Radar Bali has begun to appraise the potentially far-reaching implications of the implementation of the 2009 Zoning Law for the Province of Bali (RTRWP) that, now freed of further bureaucratic delay, threatens to drag several Bali regents and a mayor into legal difficulties.
This possibility was foreshadowed by the chairman of the legislative council of the Bali House of Representatives (DPRD-Bali), I Made Sudana, who warned, “many regents will be imprisoned in the course of enacting the RTRW Bali.”
Sudana’s dire warning is not without legal basis. One of the boldest parts of Provincial Law No. 16 of 2009 on zoning for Bali demands prison terms for officials who give permission to build projects outside the limits imposed by the new zoning law. Regents who have granted llegal permits after the law’s introduction in 2009, posibly on the mistaken assumption that they would be able to subsequently negotiate the law’s final implementation and interpretation, may now be dragged before the courts on criminal charges.
After a long and very public debate, all efforts to amend the RTRWP by Bali's regents have been roundly rejected, a resistance buoyed by traditional elements of Bali society who see the new zoning laws stipulations on mandatory set backs from shorelines and no-build area around sacred sites as fundamental to protecting Bali’s culture. The laws provides for both fines and prison terms for regency and municipal officials who grant building permissions that violate the new zoning rules.
According to Radar Bali, since 2009 there are a number of projects that were given permits outside the strict stipulations of the RTRWP that now expose both those who received the permits and the regents who granted them to possible imprisonment.
Hotels and villas built since 2009 that are in violation of the law are also subject to demolishment under the new zoning law.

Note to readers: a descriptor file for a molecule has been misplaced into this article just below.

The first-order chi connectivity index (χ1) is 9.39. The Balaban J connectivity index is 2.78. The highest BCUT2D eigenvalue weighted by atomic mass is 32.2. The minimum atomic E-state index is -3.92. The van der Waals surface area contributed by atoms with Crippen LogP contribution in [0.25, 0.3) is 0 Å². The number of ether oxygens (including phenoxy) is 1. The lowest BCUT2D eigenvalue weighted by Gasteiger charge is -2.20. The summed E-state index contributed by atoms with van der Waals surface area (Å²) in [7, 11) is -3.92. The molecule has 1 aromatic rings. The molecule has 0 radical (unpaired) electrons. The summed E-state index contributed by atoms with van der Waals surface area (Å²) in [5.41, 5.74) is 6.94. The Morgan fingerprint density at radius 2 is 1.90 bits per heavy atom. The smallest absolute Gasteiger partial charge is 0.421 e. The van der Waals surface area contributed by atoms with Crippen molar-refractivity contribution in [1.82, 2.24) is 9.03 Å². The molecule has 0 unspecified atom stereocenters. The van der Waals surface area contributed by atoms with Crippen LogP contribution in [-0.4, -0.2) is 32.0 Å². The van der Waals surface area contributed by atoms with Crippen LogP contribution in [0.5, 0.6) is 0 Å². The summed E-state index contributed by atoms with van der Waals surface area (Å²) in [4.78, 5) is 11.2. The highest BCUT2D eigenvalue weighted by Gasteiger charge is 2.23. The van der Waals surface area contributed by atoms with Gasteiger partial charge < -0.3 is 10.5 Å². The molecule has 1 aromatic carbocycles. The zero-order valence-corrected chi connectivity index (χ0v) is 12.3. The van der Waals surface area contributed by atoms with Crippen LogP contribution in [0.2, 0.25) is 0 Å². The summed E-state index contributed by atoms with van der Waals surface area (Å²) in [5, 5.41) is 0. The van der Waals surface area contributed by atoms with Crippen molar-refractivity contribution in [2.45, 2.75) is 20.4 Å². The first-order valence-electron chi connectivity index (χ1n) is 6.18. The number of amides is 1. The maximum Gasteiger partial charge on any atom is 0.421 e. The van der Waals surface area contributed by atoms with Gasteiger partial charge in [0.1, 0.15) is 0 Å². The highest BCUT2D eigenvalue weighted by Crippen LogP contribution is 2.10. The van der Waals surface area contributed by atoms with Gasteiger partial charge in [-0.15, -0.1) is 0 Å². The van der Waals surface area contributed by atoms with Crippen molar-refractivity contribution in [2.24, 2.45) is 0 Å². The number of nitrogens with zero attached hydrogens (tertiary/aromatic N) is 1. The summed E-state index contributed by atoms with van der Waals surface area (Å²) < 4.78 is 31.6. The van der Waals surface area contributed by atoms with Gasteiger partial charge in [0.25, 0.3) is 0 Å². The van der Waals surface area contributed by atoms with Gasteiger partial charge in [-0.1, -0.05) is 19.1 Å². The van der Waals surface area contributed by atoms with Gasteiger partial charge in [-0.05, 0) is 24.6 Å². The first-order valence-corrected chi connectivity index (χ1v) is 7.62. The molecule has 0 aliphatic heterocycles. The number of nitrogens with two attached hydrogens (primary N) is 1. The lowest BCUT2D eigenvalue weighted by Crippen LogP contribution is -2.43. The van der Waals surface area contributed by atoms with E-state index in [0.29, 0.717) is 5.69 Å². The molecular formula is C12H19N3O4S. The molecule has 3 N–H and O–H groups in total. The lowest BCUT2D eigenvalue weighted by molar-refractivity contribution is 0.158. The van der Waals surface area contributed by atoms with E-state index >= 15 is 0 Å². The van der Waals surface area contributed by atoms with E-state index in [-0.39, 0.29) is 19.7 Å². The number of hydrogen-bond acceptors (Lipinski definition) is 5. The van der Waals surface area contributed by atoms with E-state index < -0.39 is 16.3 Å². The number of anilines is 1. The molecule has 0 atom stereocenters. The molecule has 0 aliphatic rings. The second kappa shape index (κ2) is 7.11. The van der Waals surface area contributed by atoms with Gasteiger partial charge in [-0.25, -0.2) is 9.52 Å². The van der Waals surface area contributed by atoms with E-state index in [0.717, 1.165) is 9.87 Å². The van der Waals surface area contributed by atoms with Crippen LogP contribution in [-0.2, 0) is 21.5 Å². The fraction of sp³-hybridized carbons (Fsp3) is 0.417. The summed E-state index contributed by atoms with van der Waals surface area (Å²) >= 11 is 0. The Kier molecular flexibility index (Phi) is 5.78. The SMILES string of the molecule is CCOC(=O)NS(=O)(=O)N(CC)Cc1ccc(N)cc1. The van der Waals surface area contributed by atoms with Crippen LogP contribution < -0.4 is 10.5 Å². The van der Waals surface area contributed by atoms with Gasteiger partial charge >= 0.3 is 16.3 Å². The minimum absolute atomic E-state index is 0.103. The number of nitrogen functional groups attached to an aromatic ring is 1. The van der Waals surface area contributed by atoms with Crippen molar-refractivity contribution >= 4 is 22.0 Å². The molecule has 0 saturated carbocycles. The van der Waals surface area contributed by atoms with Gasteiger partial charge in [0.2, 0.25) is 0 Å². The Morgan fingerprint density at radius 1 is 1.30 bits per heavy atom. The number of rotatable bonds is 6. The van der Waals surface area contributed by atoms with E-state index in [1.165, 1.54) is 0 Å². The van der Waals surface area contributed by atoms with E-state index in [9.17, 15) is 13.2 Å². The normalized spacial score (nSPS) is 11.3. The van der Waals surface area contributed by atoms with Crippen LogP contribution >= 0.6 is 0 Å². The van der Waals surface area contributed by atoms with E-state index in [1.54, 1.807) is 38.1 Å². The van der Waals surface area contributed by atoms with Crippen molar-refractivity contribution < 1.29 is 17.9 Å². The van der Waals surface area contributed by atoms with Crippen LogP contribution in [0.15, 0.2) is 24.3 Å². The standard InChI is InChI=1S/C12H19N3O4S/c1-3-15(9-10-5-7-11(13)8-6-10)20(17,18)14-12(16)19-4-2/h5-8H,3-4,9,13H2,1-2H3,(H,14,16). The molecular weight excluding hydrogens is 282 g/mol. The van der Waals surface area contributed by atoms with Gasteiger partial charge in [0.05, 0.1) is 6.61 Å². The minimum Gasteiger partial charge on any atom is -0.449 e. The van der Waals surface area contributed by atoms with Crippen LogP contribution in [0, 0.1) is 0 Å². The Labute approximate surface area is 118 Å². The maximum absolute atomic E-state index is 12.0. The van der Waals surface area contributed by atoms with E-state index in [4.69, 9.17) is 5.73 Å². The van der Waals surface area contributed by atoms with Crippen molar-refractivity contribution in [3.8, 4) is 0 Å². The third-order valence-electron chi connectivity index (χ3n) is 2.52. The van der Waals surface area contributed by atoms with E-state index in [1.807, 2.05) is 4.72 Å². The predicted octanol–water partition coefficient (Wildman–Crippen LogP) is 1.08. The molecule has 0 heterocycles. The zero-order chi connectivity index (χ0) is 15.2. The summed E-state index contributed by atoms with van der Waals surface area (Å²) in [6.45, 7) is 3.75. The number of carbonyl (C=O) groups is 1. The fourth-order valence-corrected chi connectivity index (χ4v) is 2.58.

Radar Bali reports a number of hotels in the Uluwatu area are now under threat of demolishment. The Secretary of Commission I of the DPRD-Bali, Dewa Nyoman Rai Adi, in commenting on Uluwatu hotels affected by the 2009 Zoning Law prohibiting structures in close proximity to major temples said; “this includes the luxurious Bulgari Hotel in Pecatu which may be removed. In fact, the Bulgari is very prestigious. In the entire world there is only a Bulgari located in Italy and Bali. America and English invited the brand to their countries, but Bulgari was not interested.”
Sudana predicts that there will be a fierce polemic resulting if the 2009 zoning law is fully implemented. Sudana said there would be people losing their employment and conflicts arising between the affected building owners and those ordered to demolish the structures. He said that because of this the Governor has been reluctant to implement the new law over the past three years.
Sudana continued that there has been no implementation of the 2009 RTRWP due to the potential this would breed for open conflict between the governor, the public, regents and municipal mayor.
Further emphasizing the problematic nature of implementing the zoning law, Wayan Lanang Sudira, another DPRD member, told the press that a private villas on Cucukan beach in Gianyar, owned by former President Megawati Soekarnoputri, also violates set back rules from the seashore and would therefore have to be demolished under strict enforcement of the new zoning law.
“The rule is 100 meters from the high water mark. The villa of Ibu Megawati in Cucukan is located too close to the ocean, even if we measure from the low water mark. It’s right on the beaches’ edge,” explained Sudira.
In other words, Sudira explained that that a strict application of the RTRWP would mean that the villa of the former president was illegally erected and should therefore be demolished under any retroactive enforcement of the zoning law.
This fact sits in interesting juxtaposition with a recent speech by Megawati in Bali in which she implored the members of her Democratic Party of Struggle (PDIP) not to try to change or modify the new zoning law that now threatens the future of her Balinese home.
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